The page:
Submitted by Paul Braddock on 4 December, 2012 - 10:52
Students often write in their English classes, following a specific genre in order to do so: the informal email; a job application letter, etc. Of course, it is important that they learn this kind of writing (which is usually essential for exam success), but it doesn’t always encourage them to write for the sake of writing, and to get used to writing in a more relaxed and creative way.
Ss complete the weather map worksheet. If the language is too difficult, it could be simplified to a map of the UK describing the weather in different cities. Then provide Ss with a map of their own country. They draw their own weather map, with different weather in different cities or regions.
Either: play a memory game – Ss in pairs swap weather maps, and test each other: “What’s the weather like in Paris/the north-east?” Or: do a drawing dictation – give Ss a blank copy of the map, and in pairs they ask and dictate to each other the weather from their own map to draw. While demonstrating either of these activities, be sure to drill the question form.
TV weather forecast project! Ss work in groups of 3 or 4. Find simple maps showing 10-15 major cities of any countries, one country per group, on A3 paper. Ss then decide what the weather’s like in each city and make weather symbols on card for those cities, which can be attached using Blu-tack or similar. While still in their groups, help Ss plan and rehearse their weather forecast presentation. Depending on the Ss, you might like to demonstrate with a map and presentation of your own before getting the Ss to start the project. When the groups are ready, introduce each group as if the news has just finished, and each group presents the weather for that country, sticking on the weather symbols as they go. This might be a nice project to film.
Finally, Ss can re-imagine the story. Either individually or in pairs, they imagine where they would go if they found a magic carpet. This would be great story-boarded, Ss draw a picture and write a caption for each place they go, and where they start and finish. The original story text could be used to help Ss write captions. Then the stories could be displayed for the other Ss to read, or some pairs might like to act their stories out.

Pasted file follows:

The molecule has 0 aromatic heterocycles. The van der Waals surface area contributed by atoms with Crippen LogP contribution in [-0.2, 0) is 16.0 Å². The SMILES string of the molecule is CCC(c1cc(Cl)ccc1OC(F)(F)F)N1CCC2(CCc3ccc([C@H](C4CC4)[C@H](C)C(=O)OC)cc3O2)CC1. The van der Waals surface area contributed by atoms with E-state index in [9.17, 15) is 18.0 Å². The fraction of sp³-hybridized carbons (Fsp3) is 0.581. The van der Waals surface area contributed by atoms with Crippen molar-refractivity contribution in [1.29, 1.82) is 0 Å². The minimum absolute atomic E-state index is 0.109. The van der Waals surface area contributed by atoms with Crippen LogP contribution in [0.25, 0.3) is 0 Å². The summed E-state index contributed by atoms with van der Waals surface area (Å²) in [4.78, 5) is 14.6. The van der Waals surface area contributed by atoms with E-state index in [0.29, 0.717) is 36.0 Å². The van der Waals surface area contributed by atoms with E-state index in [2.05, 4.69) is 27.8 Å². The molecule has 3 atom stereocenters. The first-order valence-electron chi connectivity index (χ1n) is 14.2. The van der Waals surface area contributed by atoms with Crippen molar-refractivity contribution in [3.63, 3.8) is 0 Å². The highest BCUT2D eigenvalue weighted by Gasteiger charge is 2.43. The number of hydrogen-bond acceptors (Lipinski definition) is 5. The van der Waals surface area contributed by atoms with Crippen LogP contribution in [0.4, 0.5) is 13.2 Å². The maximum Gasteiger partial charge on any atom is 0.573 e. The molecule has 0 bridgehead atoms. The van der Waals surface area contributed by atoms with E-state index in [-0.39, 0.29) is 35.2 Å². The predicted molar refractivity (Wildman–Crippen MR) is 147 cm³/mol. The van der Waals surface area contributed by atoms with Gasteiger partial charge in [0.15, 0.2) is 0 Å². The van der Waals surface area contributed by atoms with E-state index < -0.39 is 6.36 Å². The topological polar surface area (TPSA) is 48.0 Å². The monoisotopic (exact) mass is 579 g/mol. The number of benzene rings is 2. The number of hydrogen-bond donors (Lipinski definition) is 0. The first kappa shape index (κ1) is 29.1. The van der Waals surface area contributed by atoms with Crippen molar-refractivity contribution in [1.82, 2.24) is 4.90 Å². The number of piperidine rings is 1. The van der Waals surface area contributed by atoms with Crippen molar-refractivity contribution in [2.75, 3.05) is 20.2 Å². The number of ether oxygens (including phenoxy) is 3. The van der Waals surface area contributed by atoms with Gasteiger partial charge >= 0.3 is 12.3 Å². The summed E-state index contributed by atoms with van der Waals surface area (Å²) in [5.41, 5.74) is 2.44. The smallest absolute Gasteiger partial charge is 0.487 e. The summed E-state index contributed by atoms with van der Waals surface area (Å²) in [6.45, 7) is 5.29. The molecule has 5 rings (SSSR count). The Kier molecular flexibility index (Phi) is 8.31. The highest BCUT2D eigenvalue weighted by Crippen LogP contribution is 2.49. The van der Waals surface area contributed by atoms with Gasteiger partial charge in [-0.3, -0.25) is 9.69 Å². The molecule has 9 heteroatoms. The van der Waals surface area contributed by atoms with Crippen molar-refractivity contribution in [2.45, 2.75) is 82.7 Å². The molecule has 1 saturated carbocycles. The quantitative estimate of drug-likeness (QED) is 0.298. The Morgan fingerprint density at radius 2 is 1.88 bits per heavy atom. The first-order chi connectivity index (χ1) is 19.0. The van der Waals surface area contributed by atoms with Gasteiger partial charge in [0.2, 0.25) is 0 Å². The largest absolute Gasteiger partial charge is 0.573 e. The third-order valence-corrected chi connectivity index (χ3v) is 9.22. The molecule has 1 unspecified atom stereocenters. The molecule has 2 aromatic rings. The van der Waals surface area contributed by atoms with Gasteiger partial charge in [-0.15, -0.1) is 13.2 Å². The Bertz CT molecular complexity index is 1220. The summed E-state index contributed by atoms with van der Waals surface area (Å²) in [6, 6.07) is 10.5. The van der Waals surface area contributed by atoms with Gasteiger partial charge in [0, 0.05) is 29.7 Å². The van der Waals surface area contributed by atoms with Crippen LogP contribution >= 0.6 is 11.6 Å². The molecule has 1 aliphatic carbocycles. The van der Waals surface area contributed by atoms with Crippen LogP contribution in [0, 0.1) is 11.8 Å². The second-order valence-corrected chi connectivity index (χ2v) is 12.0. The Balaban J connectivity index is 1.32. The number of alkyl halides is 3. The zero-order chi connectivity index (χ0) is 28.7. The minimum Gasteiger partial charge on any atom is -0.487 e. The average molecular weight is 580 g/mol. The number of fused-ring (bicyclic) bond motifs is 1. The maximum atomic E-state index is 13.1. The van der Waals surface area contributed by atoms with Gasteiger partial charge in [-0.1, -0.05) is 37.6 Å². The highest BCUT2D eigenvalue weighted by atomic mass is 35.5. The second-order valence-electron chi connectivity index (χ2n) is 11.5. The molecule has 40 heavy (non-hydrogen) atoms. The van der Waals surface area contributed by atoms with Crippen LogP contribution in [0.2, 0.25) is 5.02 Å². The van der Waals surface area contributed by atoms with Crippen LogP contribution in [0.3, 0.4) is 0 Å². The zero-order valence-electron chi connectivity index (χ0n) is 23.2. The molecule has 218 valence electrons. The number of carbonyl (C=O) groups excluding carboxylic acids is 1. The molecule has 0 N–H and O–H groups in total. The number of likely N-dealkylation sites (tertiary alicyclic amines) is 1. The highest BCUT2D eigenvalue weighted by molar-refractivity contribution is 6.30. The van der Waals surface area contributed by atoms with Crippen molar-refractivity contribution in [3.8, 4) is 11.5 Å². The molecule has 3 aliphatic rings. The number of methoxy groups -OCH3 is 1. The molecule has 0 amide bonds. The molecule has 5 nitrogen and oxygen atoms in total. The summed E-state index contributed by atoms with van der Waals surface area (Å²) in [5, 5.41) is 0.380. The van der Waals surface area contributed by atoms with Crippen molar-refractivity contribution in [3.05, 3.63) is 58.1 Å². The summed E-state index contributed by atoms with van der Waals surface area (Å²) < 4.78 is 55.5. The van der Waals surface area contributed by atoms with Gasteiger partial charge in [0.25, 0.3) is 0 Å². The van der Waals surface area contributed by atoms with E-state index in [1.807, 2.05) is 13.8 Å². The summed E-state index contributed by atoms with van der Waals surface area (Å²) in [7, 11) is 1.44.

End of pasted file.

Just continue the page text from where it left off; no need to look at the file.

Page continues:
Submitted by Sally Trowbridge on 14 May, 2012 - 12:27
This lesson focuses on two important aspects of managing a meeting: setting up the meeting with a series of emails, and keep the meeting under control. Two other important parts of managing a meeting, introducing the meeting and closing the meeting, are covered in lessons 1 and 5.
Submitted by Sally Trowbridge on 12 May, 2012 - 13:10
Why is it that when you go to a conference or business gathering, everyone else seems to know each other already? At least part of the answer to the puzzle seems to be social networking: getting to know business contacts online first, so that by the time you meet face to face for the first time, you already have plenty to talk about. For many people, social networking is seen as something to do instead of work. This lesson emphasises that social networking is real work. The lesson introduces useful language and techniques, building up to a large social networking simulation at the end.
Sometimes when we ask students to write a composition they spend very little time at the important editing stage. In this lesson students will do a couple of ‘short writing’ activities with the focus on editing and accuracy.